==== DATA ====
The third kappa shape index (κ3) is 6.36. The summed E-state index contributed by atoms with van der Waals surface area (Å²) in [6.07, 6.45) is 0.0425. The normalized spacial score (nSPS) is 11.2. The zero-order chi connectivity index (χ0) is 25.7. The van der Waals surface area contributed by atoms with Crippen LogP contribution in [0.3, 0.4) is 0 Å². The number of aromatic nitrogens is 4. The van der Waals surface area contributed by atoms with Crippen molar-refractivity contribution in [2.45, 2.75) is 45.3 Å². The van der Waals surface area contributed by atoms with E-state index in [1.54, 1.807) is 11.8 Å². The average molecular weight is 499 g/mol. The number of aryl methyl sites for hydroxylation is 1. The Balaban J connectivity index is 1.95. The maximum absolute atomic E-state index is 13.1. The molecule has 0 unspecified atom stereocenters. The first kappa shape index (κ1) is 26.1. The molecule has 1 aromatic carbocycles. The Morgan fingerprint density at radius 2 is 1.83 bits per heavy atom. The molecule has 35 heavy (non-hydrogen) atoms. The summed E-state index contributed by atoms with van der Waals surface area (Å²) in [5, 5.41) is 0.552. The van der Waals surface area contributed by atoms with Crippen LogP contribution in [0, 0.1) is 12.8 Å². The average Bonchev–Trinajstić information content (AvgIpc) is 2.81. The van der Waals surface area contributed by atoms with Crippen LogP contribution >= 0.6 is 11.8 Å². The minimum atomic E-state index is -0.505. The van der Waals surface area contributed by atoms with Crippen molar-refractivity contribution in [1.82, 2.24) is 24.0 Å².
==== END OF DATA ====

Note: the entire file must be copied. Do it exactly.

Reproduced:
The third kappa shape index (κ3) is 6.36. The summed E-state index contributed by atoms with van der Waals surface area (Å²) in [6.07, 6.45) is 0.0425. The normalized spacial score (nSPS) is 11.2. The zero-order chi connectivity index (χ0) is 25.7. The van der Waals surface area contributed by atoms with Crippen LogP contribution in [0.3, 0.4) is 0 Å². The number of aromatic nitrogens is 4. The van der Waals surface area contributed by atoms with Crippen molar-refractivity contribution in [2.45, 2.75) is 45.3 Å². The van der Waals surface area contributed by atoms with E-state index in [1.54, 1.807) is 11.8 Å². The average molecular weight is 499 g/mol. The number of aryl methyl sites for hydroxylation is 1. The Balaban J connectivity index is 1.95. The maximum absolute atomic E-state index is 13.1. The molecule has 0 unspecified atom stereocenters. The first kappa shape index (κ1) is 26.1. The molecule has 1 aromatic carbocycles. The Morgan fingerprint density at radius 2 is 1.83 bits per heavy atom. The molecule has 35 heavy (non-hydrogen) atoms. The summed E-state index contributed by atoms with van der Waals surface area (Å²) in [5, 5.41) is 0.552. The van der Waals surface area contributed by atoms with Crippen LogP contribution in [0, 0.1) is 12.8 Å². The average Bonchev–Trinajstić information content (AvgIpc) is 2.81. The van der Waals surface area contributed by atoms with Crippen LogP contribution >= 0.6 is 11.8 Å². The minimum atomic E-state index is -0.505. The van der Waals surface area contributed by atoms with Crippen molar-refractivity contribution in [1.82, 2.24) is 24.0 Å².